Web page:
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Dole-bludgers, leaners and other neoliberal fantasies

19 January 2017
Maddison Stoff

Centrelink is in the news again after an automated debt recovery system with an overly simplistic data-matching algorithm effectively made up debts for some welfare recipients. This follows the gaffe in September 2016 when members of the Federal Government argued that welfare recipients who turn down paying work shouldn’t be eligible for government assistance. In a disappointing but entirely expected move, the government declined to fix the ‘debt-recovery’ system, in a continuation of their campaign to undermine welfare through continual cuts to unemployment spending.

These cuts are usually defended by the cultural construction of the ‘bludger’: a largely mythological figure who prefers a life on welfare over working and who needs to be discouraged from their idleness by the formulation of harsh laws surrounding the eligibility of Centrelink recipients, already struggling, in financial and emotional distress, far below the poverty line.


By representing any individual’s unemployment as stemming from a lack of individual effort, that is bludging, we refuse to acknowledge even the possibility of structural disadvantage, and we entrench pre-existing power structures and deny their responsibility. It’s clear why the beneficiaries of these power structures desire their protection and expansion, but the shaming of the unemployed is prevalent even amongst middle and working class Australians: groups who stand to lose the most from the policies that shame supports. Welfare is an important tool for economic mobility, it prevents crime and increases worker bargaining power – social benefits the bludger archetype encourages us to overlook in support of more restrictive welfare policies. When considered side-by-side with other government agendas – undermining student loans for low-income students, union bashing, and a focus on hard-work and austerity for the lower classes, while protecting passive income for the rich – we start to recognise the ways that the idea of the bludger helps to perpetuate the policies of neoliberalism.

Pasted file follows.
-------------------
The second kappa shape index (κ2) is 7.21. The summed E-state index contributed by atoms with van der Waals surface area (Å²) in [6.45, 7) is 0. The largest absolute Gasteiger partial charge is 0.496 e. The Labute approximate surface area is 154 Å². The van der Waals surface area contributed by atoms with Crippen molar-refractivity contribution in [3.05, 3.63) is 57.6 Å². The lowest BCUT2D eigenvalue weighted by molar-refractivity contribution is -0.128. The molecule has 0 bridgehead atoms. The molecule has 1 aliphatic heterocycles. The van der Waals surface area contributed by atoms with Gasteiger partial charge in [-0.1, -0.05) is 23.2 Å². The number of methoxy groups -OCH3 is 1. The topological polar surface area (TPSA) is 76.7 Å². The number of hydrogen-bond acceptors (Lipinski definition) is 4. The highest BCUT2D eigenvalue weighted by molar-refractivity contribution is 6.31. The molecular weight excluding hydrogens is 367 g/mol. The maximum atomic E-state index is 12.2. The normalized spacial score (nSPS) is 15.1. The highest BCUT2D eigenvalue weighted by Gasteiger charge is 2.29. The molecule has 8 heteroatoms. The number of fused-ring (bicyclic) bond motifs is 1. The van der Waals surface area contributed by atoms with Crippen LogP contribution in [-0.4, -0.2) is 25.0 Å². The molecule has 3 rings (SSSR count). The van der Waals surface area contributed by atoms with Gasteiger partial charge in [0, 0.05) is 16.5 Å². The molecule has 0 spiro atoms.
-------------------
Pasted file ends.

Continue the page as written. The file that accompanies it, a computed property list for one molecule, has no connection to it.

The IMF has said that neoliberal policies are increasing income inequality, which already costs Australians over $500 individually every year. It feels like such a simple moral judgement: people should be working to support their country, and those who don’t should try to be ashamed of it. But this expectation has a negative effect on almost everyone, excluding the profoundly rich. It must be fought against at every turn.

We need to challenge the idea of ‘bludgers versus battlers’ and to recognise ourselves as all victims of the same disease: the ideology of neoliberal capitalism, which is reducing the quality of jobs and wages in every capitalist country around the world. Blaming the unemployed for their own situation might hold some cathartic value for people, but it only serves to bolster neoliberalism and further an individualist approach to social policy that denies the possibility of economic change. There are many ways to contribute to society, and the best way to help an unemployed person do this is to pay them money at a rate that doesn’t see them sink further into poverty.

We need to learn to trust the unemployed, not shame them, and to offer support for their personal endeavours. The alternative is further entrenched neoliberalism – a future far too grim to bear.